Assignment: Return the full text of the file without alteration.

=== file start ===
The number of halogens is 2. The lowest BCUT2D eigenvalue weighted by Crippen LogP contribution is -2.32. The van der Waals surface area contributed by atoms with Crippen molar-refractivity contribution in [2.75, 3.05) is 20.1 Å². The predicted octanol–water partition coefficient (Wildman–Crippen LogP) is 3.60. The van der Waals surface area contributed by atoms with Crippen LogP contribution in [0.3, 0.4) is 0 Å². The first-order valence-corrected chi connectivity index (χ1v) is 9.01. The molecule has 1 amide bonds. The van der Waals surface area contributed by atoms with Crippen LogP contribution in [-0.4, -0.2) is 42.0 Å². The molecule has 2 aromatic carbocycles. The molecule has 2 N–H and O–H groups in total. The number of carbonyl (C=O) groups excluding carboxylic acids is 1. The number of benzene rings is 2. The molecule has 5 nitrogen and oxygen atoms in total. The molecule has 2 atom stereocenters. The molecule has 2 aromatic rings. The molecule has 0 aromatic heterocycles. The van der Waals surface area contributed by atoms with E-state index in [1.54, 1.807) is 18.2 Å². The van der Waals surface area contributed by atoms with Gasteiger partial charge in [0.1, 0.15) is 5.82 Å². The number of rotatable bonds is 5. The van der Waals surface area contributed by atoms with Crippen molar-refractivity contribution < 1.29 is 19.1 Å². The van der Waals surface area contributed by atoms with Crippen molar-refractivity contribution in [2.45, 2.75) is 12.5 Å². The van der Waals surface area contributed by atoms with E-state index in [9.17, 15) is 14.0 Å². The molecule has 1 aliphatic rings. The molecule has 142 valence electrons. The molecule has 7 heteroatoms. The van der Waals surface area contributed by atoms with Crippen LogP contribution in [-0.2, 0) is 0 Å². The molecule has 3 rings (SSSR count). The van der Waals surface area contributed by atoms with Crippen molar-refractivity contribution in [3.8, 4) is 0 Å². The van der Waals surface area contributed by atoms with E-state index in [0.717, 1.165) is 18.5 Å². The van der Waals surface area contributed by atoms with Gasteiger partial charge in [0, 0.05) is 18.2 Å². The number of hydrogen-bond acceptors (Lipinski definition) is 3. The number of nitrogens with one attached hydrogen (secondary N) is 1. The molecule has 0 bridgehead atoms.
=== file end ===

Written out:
The number of halogens is 2. The lowest BCUT2D eigenvalue weighted by Crippen LogP contribution is -2.32. The van der Waals surface area contributed by atoms with Crippen molar-refractivity contribution in [2.75, 3.05) is 20.1 Å². The predicted octanol–water partition coefficient (Wildman–Crippen LogP) is 3.60. The van der Waals surface area contributed by atoms with Crippen LogP contribution in [0.3, 0.4) is 0 Å². The first-order valence-corrected chi connectivity index (χ1v) is 9.01. The molecule has 1 amide bonds. The van der Waals surface area contributed by atoms with Crippen LogP contribution in [-0.4, -0.2) is 42.0 Å². The molecule has 2 aromatic carbocycles. The molecule has 2 N–H and O–H groups in total. The number of carbonyl (C=O) groups excluding carboxylic acids is 1. The number of benzene rings is 2. The molecule has 5 nitrogen and oxygen atoms in total. The molecule has 2 atom stereocenters. The molecule has 2 aromatic rings. The molecule has 0 aromatic heterocycles. The van der Waals surface area contributed by atoms with E-state index in [1.54, 1.807) is 18.2 Å². The van der Waals surface area contributed by atoms with Gasteiger partial charge in [0.1, 0.15) is 5.82 Å². The number of rotatable bonds is 5. The van der Waals surface area contributed by atoms with Crippen molar-refractivity contribution < 1.29 is 19.1 Å². The van der Waals surface area contributed by atoms with Crippen molar-refractivity contribution in [2.45, 2.75) is 12.5 Å². The van der Waals surface area contributed by atoms with E-state index in [9.17, 15) is 14.0 Å². The molecule has 1 aliphatic rings. The molecule has 142 valence electrons. The molecule has 7 heteroatoms. The van der Waals surface area contributed by atoms with Crippen LogP contribution in [-0.2, 0) is 0 Å². The molecule has 3 rings (SSSR count). The van der Waals surface area contributed by atoms with Crippen molar-refractivity contribution in [3.8, 4) is 0 Å². The van der Waals surface area contributed by atoms with E-state index in [0.717, 1.165) is 18.5 Å². The van der Waals surface area contributed by atoms with Gasteiger partial charge in [0, 0.05) is 18.2 Å². The number of hydrogen-bond acceptors (Lipinski definition) is 3. The number of nitrogens with one attached hydrogen (secondary N) is 1. The molecule has 0 bridgehead atoms.